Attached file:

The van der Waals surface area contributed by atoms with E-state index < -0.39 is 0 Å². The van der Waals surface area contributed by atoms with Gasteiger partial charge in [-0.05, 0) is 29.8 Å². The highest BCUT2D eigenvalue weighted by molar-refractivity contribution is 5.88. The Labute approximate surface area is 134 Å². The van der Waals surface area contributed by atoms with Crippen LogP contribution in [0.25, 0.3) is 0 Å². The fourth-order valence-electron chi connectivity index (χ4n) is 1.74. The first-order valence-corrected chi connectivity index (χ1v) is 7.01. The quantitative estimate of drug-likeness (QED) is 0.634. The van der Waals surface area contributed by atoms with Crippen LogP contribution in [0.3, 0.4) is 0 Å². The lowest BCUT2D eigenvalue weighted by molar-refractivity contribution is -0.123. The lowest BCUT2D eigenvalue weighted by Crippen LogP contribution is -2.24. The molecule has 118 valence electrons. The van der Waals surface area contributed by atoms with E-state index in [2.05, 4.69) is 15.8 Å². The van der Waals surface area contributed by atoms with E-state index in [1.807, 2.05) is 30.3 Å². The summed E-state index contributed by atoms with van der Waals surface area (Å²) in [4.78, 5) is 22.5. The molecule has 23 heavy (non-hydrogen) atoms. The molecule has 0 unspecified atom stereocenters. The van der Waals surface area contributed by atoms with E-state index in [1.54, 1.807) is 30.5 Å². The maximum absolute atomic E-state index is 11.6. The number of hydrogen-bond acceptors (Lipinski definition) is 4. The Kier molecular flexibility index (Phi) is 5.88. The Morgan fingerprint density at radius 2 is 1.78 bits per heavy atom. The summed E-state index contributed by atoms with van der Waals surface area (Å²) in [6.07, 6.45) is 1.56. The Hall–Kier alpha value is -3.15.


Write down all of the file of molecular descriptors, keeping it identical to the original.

The van der Waals surface area contributed by atoms with E-state index < -0.39 is 0 Å². The van der Waals surface area contributed by atoms with Gasteiger partial charge in [-0.05, 0) is 29.8 Å². The highest BCUT2D eigenvalue weighted by molar-refractivity contribution is 5.88. The Labute approximate surface area is 134 Å². The van der Waals surface area contributed by atoms with Crippen LogP contribution in [0.25, 0.3) is 0 Å². The fourth-order valence-electron chi connectivity index (χ4n) is 1.74. The first-order valence-corrected chi connectivity index (χ1v) is 7.01. The quantitative estimate of drug-likeness (QED) is 0.634. The van der Waals surface area contributed by atoms with Crippen LogP contribution in [0.3, 0.4) is 0 Å². The lowest BCUT2D eigenvalue weighted by molar-refractivity contribution is -0.123. The lowest BCUT2D eigenvalue weighted by Crippen LogP contribution is -2.24. The molecule has 118 valence electrons. The van der Waals surface area contributed by atoms with E-state index in [2.05, 4.69) is 15.8 Å². The van der Waals surface area contributed by atoms with E-state index in [1.807, 2.05) is 30.3 Å². The summed E-state index contributed by atoms with van der Waals surface area (Å²) in [4.78, 5) is 22.5. The molecule has 23 heavy (non-hydrogen) atoms. The molecule has 0 unspecified atom stereocenters. The van der Waals surface area contributed by atoms with E-state index in [1.54, 1.807) is 30.5 Å². The maximum absolute atomic E-state index is 11.6. The number of hydrogen-bond acceptors (Lipinski definition) is 4. The Kier molecular flexibility index (Phi) is 5.88. The Morgan fingerprint density at radius 2 is 1.78 bits per heavy atom. The summed E-state index contributed by atoms with van der Waals surface area (Å²) in [6.07, 6.45) is 1.56. The Hall–Kier alpha value is -3.15.